In one embodiment, the open circuit voltage (OCV) of the battery 14 is about 280 volts and the voltage of the super capacitor 30 is about 120 volts when fully charged. Therefore, the combination of the voltage of the super capacitor 30 and the battery 14 is about the same as the stack voltage during low power demands providing the voltage matching. As the power demand of the system 10 increases and the stack voltage decreases, the super capacitor 30 will begin to discharge, reducing its voltage. The voltage on the battery 14 will stay about the same minus the voltage drop across the battery resistance. When the power demand on the system 10 is at a maximum, the stack voltage will be about 280 volts, and the voltage on the super capacitor 30 will go to a complete discharge state. In this situation, the stack voltage matches the 280 volts of the battery 14. The battery 14 can still be used for vehicle start-up and shutdown even if the capacitor 30 is empty by by-passing current through the diode 40. Therefore, the system 10 benefits from the ability of the super capacitor 30 to provide large voltage and defined SOC swings and the large energy capacity of the battery 14.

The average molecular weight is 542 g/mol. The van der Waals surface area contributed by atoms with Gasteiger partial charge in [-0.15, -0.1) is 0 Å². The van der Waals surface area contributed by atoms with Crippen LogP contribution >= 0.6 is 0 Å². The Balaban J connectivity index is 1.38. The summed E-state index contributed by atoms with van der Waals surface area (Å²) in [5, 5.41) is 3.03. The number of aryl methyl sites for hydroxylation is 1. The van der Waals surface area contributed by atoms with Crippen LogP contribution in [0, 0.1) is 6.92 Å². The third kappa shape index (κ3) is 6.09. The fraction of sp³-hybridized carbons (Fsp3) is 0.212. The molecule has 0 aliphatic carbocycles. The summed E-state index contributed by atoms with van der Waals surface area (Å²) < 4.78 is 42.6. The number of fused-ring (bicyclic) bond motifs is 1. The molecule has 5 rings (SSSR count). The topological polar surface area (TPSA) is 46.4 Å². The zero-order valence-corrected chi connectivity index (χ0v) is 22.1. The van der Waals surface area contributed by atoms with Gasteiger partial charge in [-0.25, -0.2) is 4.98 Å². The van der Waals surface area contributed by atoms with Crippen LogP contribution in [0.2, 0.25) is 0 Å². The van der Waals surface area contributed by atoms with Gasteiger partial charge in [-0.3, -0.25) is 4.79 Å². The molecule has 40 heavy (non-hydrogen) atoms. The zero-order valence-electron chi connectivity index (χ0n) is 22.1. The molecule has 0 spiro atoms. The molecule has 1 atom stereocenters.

In one embodiment, the battery 14 provides about ⅔ of the supplemental power needed for the system 10, and the super capacitor 30 provides about ⅓ of the supplemental power. For example, if the stack 12 provides 70 kW of power, the battery 14 may provide 20 kW of power and the super capacitor 30 may provide 10 kW of power to get to the desired 100 kW for the system 10. Additionally, the battery 14 may have an SOC swing of about 20% and the capacitor 30 may have an SOC swing of about 85%. Also, the power and energy rating of the super capacitor is significantly less than the power and energy rating of the battery, while both are rated for the same current.